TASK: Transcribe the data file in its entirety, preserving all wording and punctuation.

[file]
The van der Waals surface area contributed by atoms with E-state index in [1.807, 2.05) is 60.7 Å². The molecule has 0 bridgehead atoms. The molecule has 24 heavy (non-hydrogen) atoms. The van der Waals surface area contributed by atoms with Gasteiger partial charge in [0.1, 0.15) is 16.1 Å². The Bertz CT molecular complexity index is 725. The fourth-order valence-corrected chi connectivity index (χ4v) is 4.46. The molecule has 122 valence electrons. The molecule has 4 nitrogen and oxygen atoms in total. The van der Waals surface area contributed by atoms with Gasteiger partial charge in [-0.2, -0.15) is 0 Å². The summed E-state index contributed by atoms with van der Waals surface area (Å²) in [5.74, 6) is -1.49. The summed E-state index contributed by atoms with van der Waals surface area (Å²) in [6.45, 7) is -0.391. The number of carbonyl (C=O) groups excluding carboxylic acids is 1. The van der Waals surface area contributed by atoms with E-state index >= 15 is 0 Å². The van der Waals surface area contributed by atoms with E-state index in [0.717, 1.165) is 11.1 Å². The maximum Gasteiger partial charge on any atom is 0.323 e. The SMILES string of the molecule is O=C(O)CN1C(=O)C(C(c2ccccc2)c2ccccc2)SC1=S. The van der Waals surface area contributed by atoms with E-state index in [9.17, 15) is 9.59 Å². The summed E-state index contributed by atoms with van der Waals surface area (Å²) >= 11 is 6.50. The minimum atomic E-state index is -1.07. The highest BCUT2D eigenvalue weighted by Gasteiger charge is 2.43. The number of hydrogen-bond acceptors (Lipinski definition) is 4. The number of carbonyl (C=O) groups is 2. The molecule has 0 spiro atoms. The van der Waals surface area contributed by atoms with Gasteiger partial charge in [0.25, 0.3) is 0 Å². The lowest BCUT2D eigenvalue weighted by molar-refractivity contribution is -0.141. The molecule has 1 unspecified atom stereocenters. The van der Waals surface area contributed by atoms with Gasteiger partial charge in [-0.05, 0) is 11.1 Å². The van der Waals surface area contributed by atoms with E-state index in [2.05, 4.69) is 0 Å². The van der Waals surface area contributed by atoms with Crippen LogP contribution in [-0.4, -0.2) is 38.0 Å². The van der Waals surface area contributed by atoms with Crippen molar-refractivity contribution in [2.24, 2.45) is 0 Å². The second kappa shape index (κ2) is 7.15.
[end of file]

The van der Waals surface area contributed by atoms with E-state index in [1.807, 2.05) is 60.7 Å². The molecule has 0 bridgehead atoms. The molecule has 24 heavy (non-hydrogen) atoms. The van der Waals surface area contributed by atoms with Gasteiger partial charge in [0.1, 0.15) is 16.1 Å². The Bertz CT molecular complexity index is 725. The fourth-order valence-corrected chi connectivity index (χ4v) is 4.46. The molecule has 122 valence electrons. The molecule has 4 nitrogen and oxygen atoms in total. The van der Waals surface area contributed by atoms with Gasteiger partial charge in [-0.2, -0.15) is 0 Å². The summed E-state index contributed by atoms with van der Waals surface area (Å²) in [5.74, 6) is -1.49. The summed E-state index contributed by atoms with van der Waals surface area (Å²) in [6.45, 7) is -0.391. The number of carbonyl (C=O) groups excluding carboxylic acids is 1. The van der Waals surface area contributed by atoms with E-state index >= 15 is 0 Å². The van der Waals surface area contributed by atoms with E-state index in [0.717, 1.165) is 11.1 Å². The maximum Gasteiger partial charge on any atom is 0.323 e. The SMILES string of the molecule is O=C(O)CN1C(=O)C(C(c2ccccc2)c2ccccc2)SC1=S. The van der Waals surface area contributed by atoms with E-state index in [9.17, 15) is 9.59 Å². The summed E-state index contributed by atoms with van der Waals surface area (Å²) >= 11 is 6.50. The minimum atomic E-state index is -1.07. The highest BCUT2D eigenvalue weighted by Gasteiger charge is 2.43. The number of hydrogen-bond acceptors (Lipinski definition) is 4. The number of carbonyl (C=O) groups is 2. The molecule has 0 spiro atoms. The van der Waals surface area contributed by atoms with Gasteiger partial charge in [0.25, 0.3) is 0 Å². The lowest BCUT2D eigenvalue weighted by molar-refractivity contribution is -0.141. The molecule has 1 unspecified atom stereocenters. The van der Waals surface area contributed by atoms with Gasteiger partial charge in [-0.05, 0) is 11.1 Å². The van der Waals surface area contributed by atoms with E-state index in [2.05, 4.69) is 0 Å². The van der Waals surface area contributed by atoms with Crippen LogP contribution in [-0.4, -0.2) is 38.0 Å². The van der Waals surface area contributed by atoms with Crippen molar-refractivity contribution in [2.24, 2.45) is 0 Å². The second kappa shape index (κ2) is 7.15.